• Psychosocial integrity, care that supports the emotional and mental well-being of a patient under stress
  • Physiological integrity, care that adequately meets the everyday activities of a patient

It’s not enough to simply get a degree in nursing. Students must also obtain a license before they can practice.

Your degree program will most likely provide you with resources to prepare for the NCLEX-RN, so be sure to check for study materials.

Once you have passed the NCLEX-RN, you can apply to your state nursing board for a license. State requirements vary, but you may need to provide fingerprints or undergo a background check.

Gain Experience

With your nursing license in hand, you can start looking for positions as a pediatric nurse. You may be able to use any pediatric clinical rotations you completed in college to show you’re qualified to work with children.

Once you gain professional experience, you can qualify to earn a certification as a pediatric nurse.

Pediatric Nursing Certifications

Earning a pediatric certification has several benefits:

  • Professional recognition of your expertise and knowledge: Prospective employers looking for highly qualified pediatric nurses may expect candidates to be certified.
  • Higher salary: Nurses with specialized training may earn more because of their valuable skills.
  • Career advancement: You may find more job opportunities with a pediatric certification.

“Certification is valuable in terms of demonstrating knowledge,” says Leon. “It does help during the interview process and gives you priority over other applicants.”

Here are three common certifications for pediatric nurses.

Certified Pediatric Nurse (CPN)

  • What it Is: This is the most common certification for pediatric nurses, and it’s offered by the Pediatric Nursing Certification Board (PNCB).
  • Who it’s For: All pediatric nurses can qualify for this certification, including those who work in home care, public health, schools, outpatient clinics, and hospitals.
  • Requirements: Candidates must have an RN license and a minimum of 1,800 hours as an RN in a pediatric nursing specialty within the past 24 months, or a minimum of five years as an RN in pediatric nursing and 3,000 hours in pediatric nursing within the last 5 years.
  • Exam Prep: The exam is a three-hour, computer-based exam with 175 multiple-choice questions. Topics covered include assessment, health promotion, management, and clinical problems. The PNCB has prep resources online.

Pediatric Nursing Certification (PED-BC)

  • What it Is: Certification for registered nurses who want to demonstrate entry-level clinical knowledge and skills in pediatrics. It’s offered by the American Nurses Credentialing Center (ANCC).
  • Who it’s For: Nurses with experience in pediatric nursing who are ready to demonstrate their knowledge and expertise in the specialty.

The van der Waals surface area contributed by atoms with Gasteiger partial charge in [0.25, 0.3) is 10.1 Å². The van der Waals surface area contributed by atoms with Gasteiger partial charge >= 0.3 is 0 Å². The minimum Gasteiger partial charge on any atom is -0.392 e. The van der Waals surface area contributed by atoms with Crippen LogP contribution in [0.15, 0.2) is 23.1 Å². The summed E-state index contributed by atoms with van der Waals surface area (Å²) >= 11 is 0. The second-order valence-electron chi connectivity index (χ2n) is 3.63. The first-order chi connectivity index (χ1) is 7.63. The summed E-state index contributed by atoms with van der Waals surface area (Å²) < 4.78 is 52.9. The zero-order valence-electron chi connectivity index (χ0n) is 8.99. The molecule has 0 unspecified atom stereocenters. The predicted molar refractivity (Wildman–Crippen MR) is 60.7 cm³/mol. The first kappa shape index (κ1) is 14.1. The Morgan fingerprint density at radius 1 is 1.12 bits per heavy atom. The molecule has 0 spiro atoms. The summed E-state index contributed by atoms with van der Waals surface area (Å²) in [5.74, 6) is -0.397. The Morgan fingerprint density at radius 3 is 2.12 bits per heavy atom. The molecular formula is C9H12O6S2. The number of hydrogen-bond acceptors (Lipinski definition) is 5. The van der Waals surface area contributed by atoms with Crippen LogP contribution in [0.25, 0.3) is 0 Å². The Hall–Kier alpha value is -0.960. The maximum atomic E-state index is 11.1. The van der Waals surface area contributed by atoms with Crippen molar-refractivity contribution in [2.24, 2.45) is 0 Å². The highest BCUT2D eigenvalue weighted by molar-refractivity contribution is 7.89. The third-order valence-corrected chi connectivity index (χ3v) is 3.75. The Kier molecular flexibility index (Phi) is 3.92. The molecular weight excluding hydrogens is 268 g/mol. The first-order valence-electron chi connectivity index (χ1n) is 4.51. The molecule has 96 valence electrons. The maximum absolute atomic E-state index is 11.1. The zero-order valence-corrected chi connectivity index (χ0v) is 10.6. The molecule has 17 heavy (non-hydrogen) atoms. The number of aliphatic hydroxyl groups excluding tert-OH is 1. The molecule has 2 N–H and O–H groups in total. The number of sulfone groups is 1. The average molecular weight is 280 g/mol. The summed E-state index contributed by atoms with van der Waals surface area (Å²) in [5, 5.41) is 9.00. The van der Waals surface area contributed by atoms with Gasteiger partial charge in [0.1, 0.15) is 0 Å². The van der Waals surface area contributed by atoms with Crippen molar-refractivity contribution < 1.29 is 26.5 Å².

• Requirements: Candidates must have practiced the equivalent of two years full time as a registered nurse with a minimum of 2,000 hours of clinical practice in pediatrics within the last three years and have completed 30 hours of continuing education in pediatric nursing within the last three years.
  • Exam Prep: The exam is a three-hour, computer-based test with 150 questions that cover assessment and diagnosis, planning and implementation, and evaluation. Prep resources are available online.

Critical Care Registered Nurse Pediatric (CCRN)

  • What it Is: The CCRN (Pediatric) certification is for nurses who work with acutely and critically ill children. It’s offered by the American Association of Critical Care Nurses (AACCN).
  • Who it’s For: This certification is for pediatric nurses who work in intensive care units, cardiac care units, trauma units, or critical care transport.
  • Requirements: Applicants must have an RN or APRN license and clinical experience that ranges from 1,750-2,000 hours in the past 2-5 years.
  • Exam Prep: The three-hour exam includes 150 questions about clinical judgment, professional caring, and ethical practice. It can be taken on paper or computer. The AACCN offers study aids on its website.

Subspecialty Certifications for Pediatric Nurses

Some pediatric nurses specialize even further out of personal interest or for more job opportunities. Some of the most popular subspecialty certifications include:

  • CPON: Certified Pediatric Oncology Nurse
  • CHPPN: Certified Hospice and Palliative Pediatric Nurse
  • CPEN: Certified Pediatric Emergency Nurse
  • CPHON: Certified Pediatric Hematology Oncology Nurse
  • RNC-NIC: Registered Nurse Certification-Neonatal Intensive Care

Pediatric Nurse Salary and Career Outlook

Registered nurses earn a median annual salary of $81,220, according to the U.S. Bureau of Labor Statistics. The BLS doesn’t break out nursing specialties but earning a bachelor’s degree and a specialty certification may lead to a higher salary.

Take a look at registered nurse salaries by state and by earnings percentile: